The Workforce Planning and the Takt Time are related. In this video, I will explain with examples how to plan the workforce.
🔖 Takt Time Tutorial
What is Takt Time
Takt Time Bar Chart
Takt Time Tutorial Playlist
✏️ Here the transcript of the video
▶ How can you plan your workforce to ensure that the production meets the customer’s request?
Well, Takt Time can also be used for workforce planning.
In the previous video, I showed you a hypothetical production line with cycle times, but I didn’t make a distinction between manual time and automatic time.
By manual time, I mean the time of the operation in which the man touches the product.
By automatic time, I mean the time in which the man does not touch the product and it is only the machine that works without any human intervention.
To plan a workforce, it is essential to divide the cycle time into these 2 contributions.
▶ Let’s learn more with an example:
Let’s go back to the production line proposed in the previous video.
We divide the cycle time of each operation into the 2 contributions: Automatic and Manual.
To find out these times in a reliable way, I recommend a direct observation of the production process at least 5 or 10 times.
After the observation, let’s imagine filling out a table.
Welding Cycle Time = 50 Seconds = 40 Seconds Automatic Time + 10 Seconds Manual Time
Benching Cycle Time = 120 Seconds = 0 Seconds Automatic Time + 120 Seconds Manual Time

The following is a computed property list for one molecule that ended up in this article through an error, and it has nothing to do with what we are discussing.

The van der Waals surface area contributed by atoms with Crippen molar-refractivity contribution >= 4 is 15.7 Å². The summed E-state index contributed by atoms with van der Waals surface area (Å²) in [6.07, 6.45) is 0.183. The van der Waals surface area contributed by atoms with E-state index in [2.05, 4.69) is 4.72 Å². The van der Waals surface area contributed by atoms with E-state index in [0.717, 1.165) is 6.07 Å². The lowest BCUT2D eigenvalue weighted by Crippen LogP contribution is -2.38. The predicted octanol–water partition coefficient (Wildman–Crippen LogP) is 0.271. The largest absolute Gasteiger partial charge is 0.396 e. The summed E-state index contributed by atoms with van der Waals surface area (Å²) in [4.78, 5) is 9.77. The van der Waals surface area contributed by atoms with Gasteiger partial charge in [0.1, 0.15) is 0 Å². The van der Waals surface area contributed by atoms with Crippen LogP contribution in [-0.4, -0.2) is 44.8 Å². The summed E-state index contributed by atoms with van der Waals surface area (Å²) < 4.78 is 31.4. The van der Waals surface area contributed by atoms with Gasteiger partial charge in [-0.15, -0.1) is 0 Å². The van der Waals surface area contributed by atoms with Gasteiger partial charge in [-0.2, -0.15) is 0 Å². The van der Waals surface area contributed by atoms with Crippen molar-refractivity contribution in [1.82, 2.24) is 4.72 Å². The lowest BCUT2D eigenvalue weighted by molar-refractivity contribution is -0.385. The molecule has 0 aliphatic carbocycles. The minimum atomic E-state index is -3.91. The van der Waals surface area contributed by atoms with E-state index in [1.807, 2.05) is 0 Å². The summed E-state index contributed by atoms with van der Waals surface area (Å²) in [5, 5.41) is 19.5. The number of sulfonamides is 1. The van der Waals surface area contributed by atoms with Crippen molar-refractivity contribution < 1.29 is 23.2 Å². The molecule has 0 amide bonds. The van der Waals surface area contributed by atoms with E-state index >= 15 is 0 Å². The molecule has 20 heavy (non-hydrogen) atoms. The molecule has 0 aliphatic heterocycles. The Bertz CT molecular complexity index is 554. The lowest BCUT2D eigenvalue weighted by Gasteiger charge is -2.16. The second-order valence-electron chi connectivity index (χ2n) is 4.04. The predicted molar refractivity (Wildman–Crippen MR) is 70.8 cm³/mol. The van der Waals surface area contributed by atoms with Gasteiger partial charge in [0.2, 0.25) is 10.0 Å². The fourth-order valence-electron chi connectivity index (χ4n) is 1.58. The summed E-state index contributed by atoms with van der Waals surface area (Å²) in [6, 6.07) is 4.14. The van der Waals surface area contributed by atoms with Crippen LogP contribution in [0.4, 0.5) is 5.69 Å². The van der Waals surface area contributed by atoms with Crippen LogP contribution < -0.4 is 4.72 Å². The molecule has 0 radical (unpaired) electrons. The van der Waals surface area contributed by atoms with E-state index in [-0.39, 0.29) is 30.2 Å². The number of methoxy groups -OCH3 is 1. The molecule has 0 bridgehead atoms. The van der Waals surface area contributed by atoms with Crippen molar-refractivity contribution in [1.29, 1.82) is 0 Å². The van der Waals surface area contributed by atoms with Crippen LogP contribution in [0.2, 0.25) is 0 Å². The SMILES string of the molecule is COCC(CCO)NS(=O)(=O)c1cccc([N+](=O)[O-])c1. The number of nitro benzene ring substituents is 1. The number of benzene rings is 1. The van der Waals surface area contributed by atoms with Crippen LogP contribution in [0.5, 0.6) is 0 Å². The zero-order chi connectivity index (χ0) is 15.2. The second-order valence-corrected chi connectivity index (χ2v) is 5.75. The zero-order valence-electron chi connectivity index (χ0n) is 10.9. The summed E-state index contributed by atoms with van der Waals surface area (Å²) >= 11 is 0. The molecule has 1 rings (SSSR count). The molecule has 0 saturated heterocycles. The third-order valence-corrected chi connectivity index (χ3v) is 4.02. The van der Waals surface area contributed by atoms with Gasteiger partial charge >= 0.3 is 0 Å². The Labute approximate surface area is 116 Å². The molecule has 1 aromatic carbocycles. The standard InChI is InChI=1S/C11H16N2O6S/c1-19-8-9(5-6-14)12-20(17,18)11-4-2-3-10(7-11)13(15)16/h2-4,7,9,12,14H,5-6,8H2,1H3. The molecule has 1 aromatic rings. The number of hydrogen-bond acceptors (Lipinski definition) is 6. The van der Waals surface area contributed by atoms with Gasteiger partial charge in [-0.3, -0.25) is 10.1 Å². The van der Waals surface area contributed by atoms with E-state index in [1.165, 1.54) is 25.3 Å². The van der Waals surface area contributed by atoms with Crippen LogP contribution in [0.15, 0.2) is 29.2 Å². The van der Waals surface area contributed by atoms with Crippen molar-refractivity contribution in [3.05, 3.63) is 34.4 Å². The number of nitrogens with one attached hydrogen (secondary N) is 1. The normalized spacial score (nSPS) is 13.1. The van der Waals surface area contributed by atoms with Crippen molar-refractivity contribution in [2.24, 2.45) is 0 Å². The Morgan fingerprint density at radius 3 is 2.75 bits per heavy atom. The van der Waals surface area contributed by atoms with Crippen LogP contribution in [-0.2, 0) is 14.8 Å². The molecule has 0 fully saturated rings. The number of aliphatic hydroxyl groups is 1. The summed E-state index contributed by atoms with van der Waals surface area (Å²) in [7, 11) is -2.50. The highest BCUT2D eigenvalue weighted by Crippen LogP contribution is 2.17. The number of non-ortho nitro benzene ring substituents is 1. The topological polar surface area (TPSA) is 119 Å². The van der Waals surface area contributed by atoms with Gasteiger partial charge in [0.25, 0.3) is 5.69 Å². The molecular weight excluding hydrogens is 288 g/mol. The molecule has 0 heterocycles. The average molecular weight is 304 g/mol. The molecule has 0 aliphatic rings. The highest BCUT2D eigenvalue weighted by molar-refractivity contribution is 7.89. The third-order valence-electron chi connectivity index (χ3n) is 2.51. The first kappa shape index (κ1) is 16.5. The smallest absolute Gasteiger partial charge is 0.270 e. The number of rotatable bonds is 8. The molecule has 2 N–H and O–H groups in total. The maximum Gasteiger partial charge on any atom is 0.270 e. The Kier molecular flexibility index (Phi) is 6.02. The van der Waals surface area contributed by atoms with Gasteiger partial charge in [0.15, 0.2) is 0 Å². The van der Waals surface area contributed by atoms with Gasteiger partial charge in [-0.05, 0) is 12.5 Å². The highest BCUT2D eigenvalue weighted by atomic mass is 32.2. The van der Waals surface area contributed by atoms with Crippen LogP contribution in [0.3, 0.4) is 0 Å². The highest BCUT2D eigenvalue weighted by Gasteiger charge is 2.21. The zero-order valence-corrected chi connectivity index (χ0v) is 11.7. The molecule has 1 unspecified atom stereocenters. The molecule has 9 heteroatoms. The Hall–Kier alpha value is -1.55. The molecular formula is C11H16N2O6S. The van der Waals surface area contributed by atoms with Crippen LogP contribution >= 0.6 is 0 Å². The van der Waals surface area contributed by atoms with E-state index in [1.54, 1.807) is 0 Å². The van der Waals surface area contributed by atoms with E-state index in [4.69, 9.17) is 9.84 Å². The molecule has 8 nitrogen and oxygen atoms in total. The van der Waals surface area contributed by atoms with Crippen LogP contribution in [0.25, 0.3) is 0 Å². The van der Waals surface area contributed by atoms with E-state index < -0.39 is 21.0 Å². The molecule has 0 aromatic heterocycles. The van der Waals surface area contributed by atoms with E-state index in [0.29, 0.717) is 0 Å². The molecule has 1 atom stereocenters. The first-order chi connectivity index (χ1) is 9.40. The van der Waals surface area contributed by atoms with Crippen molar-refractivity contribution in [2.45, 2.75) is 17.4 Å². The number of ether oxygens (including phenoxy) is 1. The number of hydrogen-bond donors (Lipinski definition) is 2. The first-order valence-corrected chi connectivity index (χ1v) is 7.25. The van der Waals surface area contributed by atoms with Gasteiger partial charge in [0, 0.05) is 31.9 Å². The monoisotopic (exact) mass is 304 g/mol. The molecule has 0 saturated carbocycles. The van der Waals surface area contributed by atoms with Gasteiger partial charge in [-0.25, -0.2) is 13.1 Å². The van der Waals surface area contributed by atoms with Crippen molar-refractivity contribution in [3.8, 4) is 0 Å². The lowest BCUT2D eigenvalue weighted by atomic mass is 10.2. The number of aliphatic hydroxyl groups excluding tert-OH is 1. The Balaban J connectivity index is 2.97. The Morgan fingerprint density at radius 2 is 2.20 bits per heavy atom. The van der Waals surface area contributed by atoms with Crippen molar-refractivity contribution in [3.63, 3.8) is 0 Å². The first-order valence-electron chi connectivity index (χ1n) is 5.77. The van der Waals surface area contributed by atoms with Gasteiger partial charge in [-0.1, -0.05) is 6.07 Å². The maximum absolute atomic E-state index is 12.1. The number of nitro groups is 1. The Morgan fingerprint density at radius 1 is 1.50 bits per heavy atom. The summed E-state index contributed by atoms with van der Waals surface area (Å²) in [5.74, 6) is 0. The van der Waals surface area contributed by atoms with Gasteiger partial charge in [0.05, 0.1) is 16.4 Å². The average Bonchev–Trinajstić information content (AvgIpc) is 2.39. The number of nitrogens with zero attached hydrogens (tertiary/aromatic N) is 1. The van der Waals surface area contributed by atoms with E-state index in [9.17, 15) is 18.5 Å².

Painting Cycle Time = 180 Seconds = 160 Seconds Automatic Time + 20 Seconds Manual Time
Assembly Cycle Time = 100 Seconds = 0 Seconds Automatic Time + 100 Seconds Manual Time
Looking at the table, it is simply calculated that for the production of one piece, there is a need for 250 seconds of human work.
▶ Workforce Planning Formula
Once this information has been calculated, it is possible to proceed with the calculation of the workforce required in relation to the customer demand and therefore to the Takt Time.
The mathematical formula is as follows:
Workforce = Sum of manual times / Takt Time
Let’s see some calculation examples for this production line with different Takt Time scenarios.
If the Takt Time = 125 seconds
The necessary workforce will be equal to 250 Seconds / 125 Seconds = 2 People.
If the Takt Time = 250 seconds
The necessary workforce will be equal to 250 Seconds / 250 Seconds = 1 Person.
If the Takt Time = 100 seconds
The necessary workforce will be equal to 250 Seconds / 100 seconds = 2.3 people.
▶ How do we settle this with decimals?
When the calculation of the workforce results are in decimal numbers, I recommend that you rely on this rule of thumb.
If the decimal number is less than X.5, do not add another operator but launch a kaizen event to reduce waste in manual time.
If the decimal number is greater than X.5, add an operator to avoid the risk of not satisfying the customer request and plan kaizen events to reduce waste.
▶ Common mistakes to avoid.
Mistake 1 – Too little time is spent observing the process in a shared manner with the operators.
Both in the case of an existing line and in the case of a new line to be designed, it is essential to involve the people who will work on it.
If there is no shared decision on how much the cycle time of each single operation is, errors will be made in the calculation of the workforce that could have negative impacts on both the customer and the company.
Mistake 2 – Takt Time calculation is not accurate.
During this tutorial, I have highlighted how the accurate calculation of Takt Time is fundamental for all other derived formulas.
Calculate Takt Time accurately.
Mistake 3 – Do not re-evaluate the calculation of the necessary workforce regularly.
The workforce calculation for the production line should be reviewed whenever there is a significant change in the customer’s request.
If the customer request changes and the same Takt Time cannot be maintained, the workforce need must be recalculated.
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